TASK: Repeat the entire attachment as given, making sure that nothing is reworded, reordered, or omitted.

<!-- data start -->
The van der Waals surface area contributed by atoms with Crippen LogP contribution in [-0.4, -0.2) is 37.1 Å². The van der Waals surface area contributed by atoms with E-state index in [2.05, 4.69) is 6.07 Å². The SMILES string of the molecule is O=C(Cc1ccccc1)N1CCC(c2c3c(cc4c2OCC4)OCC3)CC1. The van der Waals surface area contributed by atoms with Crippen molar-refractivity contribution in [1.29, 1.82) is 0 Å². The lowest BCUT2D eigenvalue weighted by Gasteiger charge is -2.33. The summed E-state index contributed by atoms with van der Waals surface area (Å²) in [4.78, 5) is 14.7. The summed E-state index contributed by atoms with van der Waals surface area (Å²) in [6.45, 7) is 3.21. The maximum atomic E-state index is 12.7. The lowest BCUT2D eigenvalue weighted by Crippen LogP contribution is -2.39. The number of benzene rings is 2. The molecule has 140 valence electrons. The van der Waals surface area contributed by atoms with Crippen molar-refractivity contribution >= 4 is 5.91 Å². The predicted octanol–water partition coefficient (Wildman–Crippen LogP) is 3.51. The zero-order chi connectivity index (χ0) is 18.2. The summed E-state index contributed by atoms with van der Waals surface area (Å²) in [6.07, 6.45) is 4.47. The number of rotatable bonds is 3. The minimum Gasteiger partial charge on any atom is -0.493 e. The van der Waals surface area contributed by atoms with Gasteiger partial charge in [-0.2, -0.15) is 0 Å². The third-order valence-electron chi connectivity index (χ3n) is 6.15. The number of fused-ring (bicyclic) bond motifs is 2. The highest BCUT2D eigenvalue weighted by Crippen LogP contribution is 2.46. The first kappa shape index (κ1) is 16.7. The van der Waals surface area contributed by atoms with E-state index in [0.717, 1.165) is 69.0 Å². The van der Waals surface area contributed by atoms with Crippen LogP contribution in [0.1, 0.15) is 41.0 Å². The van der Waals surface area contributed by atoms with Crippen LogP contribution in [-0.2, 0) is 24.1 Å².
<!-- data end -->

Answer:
The van der Waals surface area contributed by atoms with Crippen LogP contribution in [-0.4, -0.2) is 37.1 Å². The van der Waals surface area contributed by atoms with E-state index in [2.05, 4.69) is 6.07 Å². The SMILES string of the molecule is O=C(Cc1ccccc1)N1CCC(c2c3c(cc4c2OCC4)OCC3)CC1. The van der Waals surface area contributed by atoms with Crippen molar-refractivity contribution in [1.29, 1.82) is 0 Å². The lowest BCUT2D eigenvalue weighted by Gasteiger charge is -2.33. The summed E-state index contributed by atoms with van der Waals surface area (Å²) in [4.78, 5) is 14.7. The summed E-state index contributed by atoms with van der Waals surface area (Å²) in [6.45, 7) is 3.21. The maximum atomic E-state index is 12.7. The lowest BCUT2D eigenvalue weighted by Crippen LogP contribution is -2.39. The number of benzene rings is 2. The molecule has 140 valence electrons. The van der Waals surface area contributed by atoms with Crippen molar-refractivity contribution >= 4 is 5.91 Å². The predicted octanol–water partition coefficient (Wildman–Crippen LogP) is 3.51. The zero-order chi connectivity index (χ0) is 18.2. The summed E-state index contributed by atoms with van der Waals surface area (Å²) in [6.07, 6.45) is 4.47. The number of rotatable bonds is 3. The minimum Gasteiger partial charge on any atom is -0.493 e. The van der Waals surface area contributed by atoms with Gasteiger partial charge in [-0.2, -0.15) is 0 Å². The third-order valence-electron chi connectivity index (χ3n) is 6.15. The number of fused-ring (bicyclic) bond motifs is 2. The highest BCUT2D eigenvalue weighted by Crippen LogP contribution is 2.46. The first kappa shape index (κ1) is 16.7. The van der Waals surface area contributed by atoms with E-state index in [0.717, 1.165) is 69.0 Å². The van der Waals surface area contributed by atoms with Crippen LogP contribution in [0.1, 0.15) is 41.0 Å². The van der Waals surface area contributed by atoms with Crippen LogP contribution in [-0.2, 0) is 24.1 Å².